It is difficult for some to imagine just how great the age of transparencies were in this modern PowerPoint Age! However, there was a time where flannel boards, bed sheets and chalkboards were used to add a visual component to sermons. I can recall my mother using a hoop, stencils and various colors of liquid embroidery ink in tubes to add major points, scripture references and even artwork to a bed sheet that would be hung behind the pulpit and utilized by my father in his preaching. My mother tells me that a bed sheet chart would take her a couple of days to complete. My father still has those “bed sheet” sermons and has agreed to let me have them one day. While not convenient to display, these will remain a respected heirloom of days when first principles were preached, preached, preached from the pulpit. One knew that a bed sheet sermon was something special just by the amount of work it took to produce one! Many of these charts are not just a labor of love but required time and talent to create these works of art.
I recently had the opportunity to hear brother John Moore at the Polishing the Pulpit Workshop present a session on the value of bed sheet sermons. He was able to collect several of these from various preachers utilizing a digital camera. He made a very important point that we should remember. We often like to use multiple slides in PowerPoint because we think that it will keep the audience’s attention. While it may do that, consider this about a single chart displayed for over 30 minutes—it has a way of sticking in your mind. Brother Moore placed charts on the screen that I immediately recognized even though I had not seen them for several years. Something for us to consider in preparing our lessons—maybe less is more!
Sermon Charts is a collection of photographs of flannel board sermons that were prepared by Artie Collins of Hohenwald, TN. Artie has been a friend of our family since I was a little boy when my dad attended the Nashville School of Preaching in the late 1960s. Visits with Artie and his wife Marie are always a treasure for our family. Artie would regularly attend the Freed-Hardeman Bible Lectureship with my father when I was growing up. While they were away, I would often imagine how great it would be to go with them to enjoy in the friendship and fellowship. Not so ironically, these memories propelled me to attend Freed-Hardeman University. In fact, I told my parents quite bluntly the only Christian college I would even consider was Freed-Hardeman University even though I had never been on the campus. One year, Artie came to hold a gospel meeting for the church in New Philadelphia, OH where we were located at the time. I can recall very well his use of charts in his sermons. (The picture with this article is from that meeting.)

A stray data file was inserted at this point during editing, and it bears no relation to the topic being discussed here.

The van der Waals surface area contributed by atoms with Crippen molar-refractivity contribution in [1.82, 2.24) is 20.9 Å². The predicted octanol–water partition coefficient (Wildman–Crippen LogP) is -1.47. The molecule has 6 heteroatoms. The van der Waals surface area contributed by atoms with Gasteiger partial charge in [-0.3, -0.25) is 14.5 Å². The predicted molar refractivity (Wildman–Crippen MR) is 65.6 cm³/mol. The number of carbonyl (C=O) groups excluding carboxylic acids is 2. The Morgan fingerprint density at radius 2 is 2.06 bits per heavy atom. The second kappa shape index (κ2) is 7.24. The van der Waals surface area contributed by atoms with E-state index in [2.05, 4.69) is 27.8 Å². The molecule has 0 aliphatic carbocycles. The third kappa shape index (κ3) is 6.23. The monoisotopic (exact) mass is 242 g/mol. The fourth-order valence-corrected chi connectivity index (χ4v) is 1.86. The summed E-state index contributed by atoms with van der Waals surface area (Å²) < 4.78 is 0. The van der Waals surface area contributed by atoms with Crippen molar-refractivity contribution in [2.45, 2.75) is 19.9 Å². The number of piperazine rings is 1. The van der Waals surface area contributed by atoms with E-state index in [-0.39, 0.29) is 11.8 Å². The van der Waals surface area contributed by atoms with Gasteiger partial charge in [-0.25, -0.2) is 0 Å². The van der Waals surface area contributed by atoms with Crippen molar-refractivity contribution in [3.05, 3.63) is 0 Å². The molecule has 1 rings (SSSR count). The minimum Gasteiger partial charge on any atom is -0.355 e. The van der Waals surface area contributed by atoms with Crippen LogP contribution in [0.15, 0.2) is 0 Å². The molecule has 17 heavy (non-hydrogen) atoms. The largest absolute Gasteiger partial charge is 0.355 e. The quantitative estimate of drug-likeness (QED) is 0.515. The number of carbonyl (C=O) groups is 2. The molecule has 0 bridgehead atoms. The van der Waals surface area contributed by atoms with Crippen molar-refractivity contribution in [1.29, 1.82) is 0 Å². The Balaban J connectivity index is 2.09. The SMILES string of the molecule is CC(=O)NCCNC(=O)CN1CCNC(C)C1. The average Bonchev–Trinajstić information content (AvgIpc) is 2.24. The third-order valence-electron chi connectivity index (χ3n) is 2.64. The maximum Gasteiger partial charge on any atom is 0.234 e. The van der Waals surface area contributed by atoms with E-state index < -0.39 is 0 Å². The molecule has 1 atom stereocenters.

Charts are wonderful devices to help us learn and retain information. I have collected a few books of sermon charts and am always interested in looking at them. I never grow weary of just leafing through the pages of them. For the past few months I have been editing the church bulletin here at Streetsboro and one of the goals I accomplished was to be able include an instructional sermon chart on the back page of each week’s bulletin. Whether the congregation liked it or not, I sure enjoyed it! Having a few sermon chart books in a church library is a good tool to help young men to sketch in their minds a sermon that they might want to deliver from a pulpit someday. Something we should probably do more of—encouraging our young men and boys to prepare lessons to preach. By being an inspiration to young boys, they will grow up to be aspiring preachers and elders!
Originally printed in West Virginia Christian, Vol. 18, No. 11, November 2011, p. 8. Reprinted by permission.